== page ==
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Trimetrexate Appears Beneficial in Colorectal Cancer

Trimetrexate Appears Beneficial in Colorectal Cancer

Nurses administering this treatment should monitor patients carefully,
assess quality of life factors, and take a proactive approach
to managing any side effects, said Janet Cogswell, RN, and Shirley
Hwang, RN, of the Veterans Affairs Medical Center, East Orange,
NJ.

In this phase II multicenter trial, trimetrexate plus fluorouracil/leucovorin
produced an overall response rate of 48%. The findings confirm
earlier trials of colorectal patients, both previously treated
and untreated, that achieved overall response rates ranging from
20% to 53%.

In the study, 36 patients were treated on an 8-week cycle (6 weeks
on, 2 weeks off). On day 1, a 110 mg/m² IV infusion of trimetrexate
was given over 60 minutes; on day 2, leucovorin (200 mg/m²
IV infusion) was given over 60 minutes, immediately followed by
fluorouracil (500 mg/m² IV bolus). On days 2 and 3, seven
doses of oral leucovorin (15 mg) were given every 6 hours, starting
6 hours after the fluorouracil bolus.

Toxicities were comparable to those in the standard two-drug regimen,
Ms. Cogswell said, but, she added, patient education and a team
approach to toxicity management are critical.

"Nurses play a major role in education," Ms. Cogswell
said. "It's important to teach patients up front about possible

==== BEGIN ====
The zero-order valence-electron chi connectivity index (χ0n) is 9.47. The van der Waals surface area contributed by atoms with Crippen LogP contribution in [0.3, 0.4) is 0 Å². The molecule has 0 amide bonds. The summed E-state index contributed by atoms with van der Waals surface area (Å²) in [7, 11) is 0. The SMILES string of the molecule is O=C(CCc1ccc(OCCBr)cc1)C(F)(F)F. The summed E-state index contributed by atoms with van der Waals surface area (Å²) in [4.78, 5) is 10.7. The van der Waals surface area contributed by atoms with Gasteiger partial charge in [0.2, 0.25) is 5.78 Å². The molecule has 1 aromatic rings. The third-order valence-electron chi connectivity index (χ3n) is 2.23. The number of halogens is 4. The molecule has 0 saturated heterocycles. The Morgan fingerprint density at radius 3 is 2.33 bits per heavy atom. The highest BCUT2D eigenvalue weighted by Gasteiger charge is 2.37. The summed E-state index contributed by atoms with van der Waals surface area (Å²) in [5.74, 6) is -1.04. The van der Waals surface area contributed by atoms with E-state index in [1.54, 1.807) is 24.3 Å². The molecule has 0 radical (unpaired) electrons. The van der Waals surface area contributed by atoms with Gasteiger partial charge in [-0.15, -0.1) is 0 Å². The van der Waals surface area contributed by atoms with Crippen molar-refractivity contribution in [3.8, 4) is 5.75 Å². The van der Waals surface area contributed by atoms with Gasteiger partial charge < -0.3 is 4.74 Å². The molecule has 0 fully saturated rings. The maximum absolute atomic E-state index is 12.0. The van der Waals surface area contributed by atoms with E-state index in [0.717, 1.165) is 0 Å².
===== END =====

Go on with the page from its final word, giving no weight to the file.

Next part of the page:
toxicities and how to manage them at home, such as taking Compazine
[pro-chlorperazine] for nausea/vomiting."

The most common side effect in the trimetrexate regimen was diarrhea
(60% of patients). Patients should be instructed to take loperamide
at the first loose bowel movement, and those who have more than
six or eight loose bowel movements in a day should be hospitalized
immediately and treated for dehydration, the researchers advised.

A few histamine (possibly allergic) reactions, characterized by
rigors, occurred, although not until patients had returned home,
"so it's very important that they be encouraged to tell the
treatment team what side effects, if any, they are having after
treatment and be taught how to handle them," Ms. Cogswell
said. Di-phenhydramine, she said, is effective in controlling
the histamine reaction.

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